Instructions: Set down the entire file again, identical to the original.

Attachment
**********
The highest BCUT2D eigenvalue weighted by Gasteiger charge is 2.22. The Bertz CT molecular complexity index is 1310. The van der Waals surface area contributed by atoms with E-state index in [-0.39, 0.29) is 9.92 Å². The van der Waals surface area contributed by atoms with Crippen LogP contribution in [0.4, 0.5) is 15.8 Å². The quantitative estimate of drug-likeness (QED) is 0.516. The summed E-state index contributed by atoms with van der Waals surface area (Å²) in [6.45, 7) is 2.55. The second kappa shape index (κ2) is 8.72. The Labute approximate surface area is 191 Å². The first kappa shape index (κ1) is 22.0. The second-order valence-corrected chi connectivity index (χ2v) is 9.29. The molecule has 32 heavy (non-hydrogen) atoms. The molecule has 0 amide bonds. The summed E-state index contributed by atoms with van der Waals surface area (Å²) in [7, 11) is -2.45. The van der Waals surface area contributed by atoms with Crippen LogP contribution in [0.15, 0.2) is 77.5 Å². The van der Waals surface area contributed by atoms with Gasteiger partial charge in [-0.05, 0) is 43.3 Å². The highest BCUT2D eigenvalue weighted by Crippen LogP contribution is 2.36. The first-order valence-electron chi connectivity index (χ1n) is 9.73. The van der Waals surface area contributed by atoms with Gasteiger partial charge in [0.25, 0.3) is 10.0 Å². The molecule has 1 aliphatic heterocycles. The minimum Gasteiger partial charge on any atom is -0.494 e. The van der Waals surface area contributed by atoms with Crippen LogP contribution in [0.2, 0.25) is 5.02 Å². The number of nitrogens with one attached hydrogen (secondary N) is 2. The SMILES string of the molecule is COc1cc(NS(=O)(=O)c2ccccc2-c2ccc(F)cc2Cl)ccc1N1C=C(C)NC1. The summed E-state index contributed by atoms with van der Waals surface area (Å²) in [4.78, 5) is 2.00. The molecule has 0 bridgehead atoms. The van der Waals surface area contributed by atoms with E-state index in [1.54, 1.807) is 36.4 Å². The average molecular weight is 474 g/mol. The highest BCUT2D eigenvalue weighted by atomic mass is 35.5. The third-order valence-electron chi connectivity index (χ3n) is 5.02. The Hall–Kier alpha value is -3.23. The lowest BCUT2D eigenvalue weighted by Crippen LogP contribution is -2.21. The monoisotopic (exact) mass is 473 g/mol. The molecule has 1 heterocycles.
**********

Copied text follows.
The highest BCUT2D eigenvalue weighted by Gasteiger charge is 2.22. The Bertz CT molecular complexity index is 1310. The van der Waals surface area contributed by atoms with E-state index in [-0.39, 0.29) is 9.92 Å². The van der Waals surface area contributed by atoms with Crippen LogP contribution in [0.4, 0.5) is 15.8 Å². The quantitative estimate of drug-likeness (QED) is 0.516. The summed E-state index contributed by atoms with van der Waals surface area (Å²) in [6.45, 7) is 2.55. The second kappa shape index (κ2) is 8.72. The Labute approximate surface area is 191 Å². The first kappa shape index (κ1) is 22.0. The second-order valence-corrected chi connectivity index (χ2v) is 9.29. The molecule has 32 heavy (non-hydrogen) atoms. The molecule has 0 amide bonds. The summed E-state index contributed by atoms with van der Waals surface area (Å²) in [7, 11) is -2.45. The van der Waals surface area contributed by atoms with Crippen LogP contribution in [0.15, 0.2) is 77.5 Å². The van der Waals surface area contributed by atoms with Gasteiger partial charge in [-0.05, 0) is 43.3 Å². The highest BCUT2D eigenvalue weighted by Crippen LogP contribution is 2.36. The first-order valence-electron chi connectivity index (χ1n) is 9.73. The van der Waals surface area contributed by atoms with Gasteiger partial charge in [0.25, 0.3) is 10.0 Å². The molecule has 1 aliphatic heterocycles. The minimum Gasteiger partial charge on any atom is -0.494 e. The van der Waals surface area contributed by atoms with Crippen LogP contribution in [0.2, 0.25) is 5.02 Å². The number of nitrogens with one attached hydrogen (secondary N) is 2. The SMILES string of the molecule is COc1cc(NS(=O)(=O)c2ccccc2-c2ccc(F)cc2Cl)ccc1N1C=C(C)NC1. The summed E-state index contributed by atoms with van der Waals surface area (Å²) in [4.78, 5) is 2.00. The molecule has 0 bridgehead atoms. The van der Waals surface area contributed by atoms with E-state index in [1.54, 1.807) is 36.4 Å². The average molecular weight is 474 g/mol. The highest BCUT2D eigenvalue weighted by atomic mass is 35.5. The third-order valence-electron chi connectivity index (χ3n) is 5.02. The Hall–Kier alpha value is -3.23. The lowest BCUT2D eigenvalue weighted by Crippen LogP contribution is -2.21. The monoisotopic (exact) mass is 473 g/mol. The molecule has 1 heterocycles.